Reconstruction is normally delayed until after chemotherapy or radiation therapies have completed. Your doctor will assist you in determining the right time for you.
What Are the Different Reconstruction Options?
You and your doctor may need to discuss your wants and needs, as well as your medical condition and any previous surgeries, before making a decision.
Implants: The skin is stretched using a tissue expander that goes inside the body, and a silicone gel or saline (saltwater) implant is implanted weeks later. The tissue expander is refilled with saline to a certain volume once a week for a few sessions. Although you may experience some discomfort, most women are delighted with the end result.
Implants have the potential to burst, resulting in pain and infection. It’s likely that you’ll require surgery to remove or replace them.
Tissue flap procedures: Tissue flap procedures create a mound to reconstruct the breast using tissue from a woman’s abdomen or back (or even the thighs and bottom). A TRAM flap is a procedure that involves removing abdominal tissue. A latissimus dorsi flap is a technique for removing tissue from the shoulder.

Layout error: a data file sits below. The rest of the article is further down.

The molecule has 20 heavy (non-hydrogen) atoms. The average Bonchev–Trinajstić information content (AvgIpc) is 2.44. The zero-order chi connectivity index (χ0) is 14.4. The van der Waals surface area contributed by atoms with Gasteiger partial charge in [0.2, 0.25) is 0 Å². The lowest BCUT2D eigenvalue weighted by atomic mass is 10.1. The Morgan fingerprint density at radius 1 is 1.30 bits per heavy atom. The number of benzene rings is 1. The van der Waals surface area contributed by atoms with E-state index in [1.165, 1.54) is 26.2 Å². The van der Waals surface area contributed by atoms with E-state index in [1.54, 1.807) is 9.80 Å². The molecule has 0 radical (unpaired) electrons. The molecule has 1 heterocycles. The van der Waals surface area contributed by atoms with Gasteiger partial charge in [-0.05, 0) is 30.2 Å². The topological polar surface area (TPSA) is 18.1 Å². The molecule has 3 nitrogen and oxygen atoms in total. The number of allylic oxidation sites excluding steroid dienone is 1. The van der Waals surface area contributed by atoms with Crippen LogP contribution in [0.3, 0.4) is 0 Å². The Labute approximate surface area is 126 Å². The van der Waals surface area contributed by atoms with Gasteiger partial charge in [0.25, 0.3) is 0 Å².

The tissue that is being transferred is often kept attached to its blood supply. A pedicle or tunneling technique is what this is called. Since the blood flow is intact, the flap has a greater chance of survival, but the breast may not look exactly how you expect it to.
The tissue is disconnected and then attached to a blood source near the new position in a free-flap operation. This is a more difficult operation. The most serious risk is that the blood vessels will become clogged, causing the flap to die. The advantage is that the reconstruction appears more natural.
A breast created from a woman’s own tissue has a similar appearance, texture, and contour to a real breast. Flap surgery, on the other hand, is more involved than implant surgery. You may also experience complications, such as swelling, infection, or slow recovery, as in any major surgery.